Linked by Thom Holwerda on Fri 7th Jun 2013 11:40 UTC
Legal This story is getting bigger and bigger. Even though most Americans probably already knew, it is now official: the United States government, through its National Security Agency, is collecting the communications and data of all American citizens, and of non-Americans using American services, through a wide collaboration with the large companies in technology, like Apple, Google, Microsoft, Facebook, and so on. Interestingly enough, the NSA itself, as well as the US government, have repeatedly and firmly denied this massive spying on Americans and non-Americans took place at all.
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Yup, had it correct. "Up here" we vote for the party we want to represent us rather than voting for a select elite who they may or may not vote for the party we wanted to represent us.

That may be true, but it has nothing to do with electing a Prime Minister.
I hate to tell you but you do not elect your Prime Minister at all...

While there is a tradition that the seat is given to the party in power in the house of commons, ultimately it is the decision of the Governor General, who is Queen Elizabeth II's viceroy. Prime Minister is an appointed position, and the monarchy can (and has) appointed people who are not even members of the House of Commons.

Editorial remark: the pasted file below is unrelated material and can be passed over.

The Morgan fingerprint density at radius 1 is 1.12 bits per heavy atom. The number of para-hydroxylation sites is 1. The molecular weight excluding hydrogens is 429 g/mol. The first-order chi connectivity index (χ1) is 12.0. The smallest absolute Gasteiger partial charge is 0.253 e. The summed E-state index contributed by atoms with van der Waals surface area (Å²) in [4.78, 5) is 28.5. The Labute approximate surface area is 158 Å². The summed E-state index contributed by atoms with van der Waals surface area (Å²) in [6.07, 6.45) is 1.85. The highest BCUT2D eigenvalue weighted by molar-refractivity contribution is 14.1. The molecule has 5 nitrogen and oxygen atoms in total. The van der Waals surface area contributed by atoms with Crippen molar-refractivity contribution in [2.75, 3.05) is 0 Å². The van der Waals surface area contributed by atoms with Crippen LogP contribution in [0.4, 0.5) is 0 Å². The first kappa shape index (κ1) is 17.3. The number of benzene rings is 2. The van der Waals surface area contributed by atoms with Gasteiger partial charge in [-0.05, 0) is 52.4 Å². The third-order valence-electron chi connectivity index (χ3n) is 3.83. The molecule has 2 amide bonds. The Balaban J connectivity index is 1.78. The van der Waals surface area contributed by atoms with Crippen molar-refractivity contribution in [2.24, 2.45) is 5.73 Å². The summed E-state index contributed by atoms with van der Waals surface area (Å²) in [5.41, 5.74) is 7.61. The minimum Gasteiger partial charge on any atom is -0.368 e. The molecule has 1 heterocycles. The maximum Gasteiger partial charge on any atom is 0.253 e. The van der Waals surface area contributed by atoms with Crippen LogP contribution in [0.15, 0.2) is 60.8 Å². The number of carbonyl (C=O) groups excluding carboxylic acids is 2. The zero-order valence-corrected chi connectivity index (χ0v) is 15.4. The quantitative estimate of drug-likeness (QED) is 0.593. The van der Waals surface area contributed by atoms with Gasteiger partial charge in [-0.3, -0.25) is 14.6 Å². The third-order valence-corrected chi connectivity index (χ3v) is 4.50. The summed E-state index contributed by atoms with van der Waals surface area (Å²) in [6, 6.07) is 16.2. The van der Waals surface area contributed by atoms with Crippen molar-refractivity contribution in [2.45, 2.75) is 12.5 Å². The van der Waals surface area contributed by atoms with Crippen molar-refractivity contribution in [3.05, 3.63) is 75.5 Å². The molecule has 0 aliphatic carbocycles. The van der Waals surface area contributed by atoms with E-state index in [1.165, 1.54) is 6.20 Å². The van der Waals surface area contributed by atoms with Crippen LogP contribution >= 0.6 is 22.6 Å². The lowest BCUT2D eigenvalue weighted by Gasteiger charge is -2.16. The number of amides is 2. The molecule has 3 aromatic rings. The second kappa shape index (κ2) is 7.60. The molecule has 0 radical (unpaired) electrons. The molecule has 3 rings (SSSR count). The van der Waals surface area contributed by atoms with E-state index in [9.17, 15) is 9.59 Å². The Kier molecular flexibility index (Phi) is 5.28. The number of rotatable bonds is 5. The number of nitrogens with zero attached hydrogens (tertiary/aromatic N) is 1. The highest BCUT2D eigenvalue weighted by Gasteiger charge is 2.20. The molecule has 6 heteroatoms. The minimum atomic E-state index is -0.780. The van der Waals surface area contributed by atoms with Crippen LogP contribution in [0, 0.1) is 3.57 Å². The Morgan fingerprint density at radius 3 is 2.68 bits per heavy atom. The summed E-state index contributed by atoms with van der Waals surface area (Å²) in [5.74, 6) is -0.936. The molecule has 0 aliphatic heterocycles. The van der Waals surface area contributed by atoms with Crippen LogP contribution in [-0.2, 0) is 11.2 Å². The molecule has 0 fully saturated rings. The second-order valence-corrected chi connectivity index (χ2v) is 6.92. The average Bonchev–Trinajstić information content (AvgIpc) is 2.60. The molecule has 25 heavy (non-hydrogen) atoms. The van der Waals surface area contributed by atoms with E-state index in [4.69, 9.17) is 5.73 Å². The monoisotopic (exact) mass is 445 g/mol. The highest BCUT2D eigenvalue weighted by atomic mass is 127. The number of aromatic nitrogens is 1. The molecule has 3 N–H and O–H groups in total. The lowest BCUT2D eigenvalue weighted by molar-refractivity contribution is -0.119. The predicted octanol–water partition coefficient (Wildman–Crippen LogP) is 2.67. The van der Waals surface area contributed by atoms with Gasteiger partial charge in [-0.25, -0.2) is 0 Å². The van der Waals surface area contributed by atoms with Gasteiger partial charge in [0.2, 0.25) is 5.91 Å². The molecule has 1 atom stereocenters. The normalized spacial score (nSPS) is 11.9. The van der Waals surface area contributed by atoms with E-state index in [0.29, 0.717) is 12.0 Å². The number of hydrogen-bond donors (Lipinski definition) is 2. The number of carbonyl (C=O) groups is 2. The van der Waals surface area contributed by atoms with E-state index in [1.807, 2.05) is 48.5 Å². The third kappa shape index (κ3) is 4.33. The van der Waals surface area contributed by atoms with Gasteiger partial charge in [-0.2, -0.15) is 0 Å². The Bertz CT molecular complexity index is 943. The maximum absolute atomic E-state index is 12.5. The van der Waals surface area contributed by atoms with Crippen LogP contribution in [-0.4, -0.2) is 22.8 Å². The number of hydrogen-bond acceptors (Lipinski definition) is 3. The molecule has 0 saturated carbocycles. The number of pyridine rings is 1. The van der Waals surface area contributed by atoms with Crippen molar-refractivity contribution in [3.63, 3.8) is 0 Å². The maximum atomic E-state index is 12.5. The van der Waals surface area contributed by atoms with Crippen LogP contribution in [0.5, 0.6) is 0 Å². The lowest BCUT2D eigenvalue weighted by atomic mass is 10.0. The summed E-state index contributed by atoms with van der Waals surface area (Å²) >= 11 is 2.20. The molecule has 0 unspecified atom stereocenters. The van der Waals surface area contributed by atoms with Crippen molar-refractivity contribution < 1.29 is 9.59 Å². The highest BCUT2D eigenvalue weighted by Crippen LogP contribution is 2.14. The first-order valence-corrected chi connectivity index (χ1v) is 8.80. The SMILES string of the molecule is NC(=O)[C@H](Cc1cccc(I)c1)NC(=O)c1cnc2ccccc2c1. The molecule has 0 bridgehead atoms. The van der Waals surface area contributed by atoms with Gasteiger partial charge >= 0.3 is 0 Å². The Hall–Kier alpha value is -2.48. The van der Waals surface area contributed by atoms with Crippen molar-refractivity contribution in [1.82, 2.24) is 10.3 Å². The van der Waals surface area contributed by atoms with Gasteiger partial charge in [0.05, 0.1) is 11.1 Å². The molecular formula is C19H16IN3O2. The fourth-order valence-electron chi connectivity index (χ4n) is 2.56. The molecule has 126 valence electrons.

One correction for you also; we are not a monarchy. We are a parliamentary democracy. The royal family does not dictate policy down to the government but rather, the government decides policy without influence.

Canada is a Parliamentary Democracy. It is also a Monarchy. Just as the USA is a Representative Democracy that is also a Republic.

Also, I would say that the Monarchy having the ability to arbitrarily and unilaterally selected the head of government is a form of influence, or at the least a form of ace in the hole... ;)

In our case, the Governor General then rubber stamps whatever the parliament has decided.

That is my point really...

In our case the Electoral College rubber stamps based on whatever the voters have decided (by regional delegation). Can a member of the electoral college go their own way? Yes. So can the Governor General... Its the same thing - I don't understand why you would draw such a negative distinction between our methods and Canada's - they are almost the same in practice, just not in form and function.

Edited 2013-06-10 20:28 UTC

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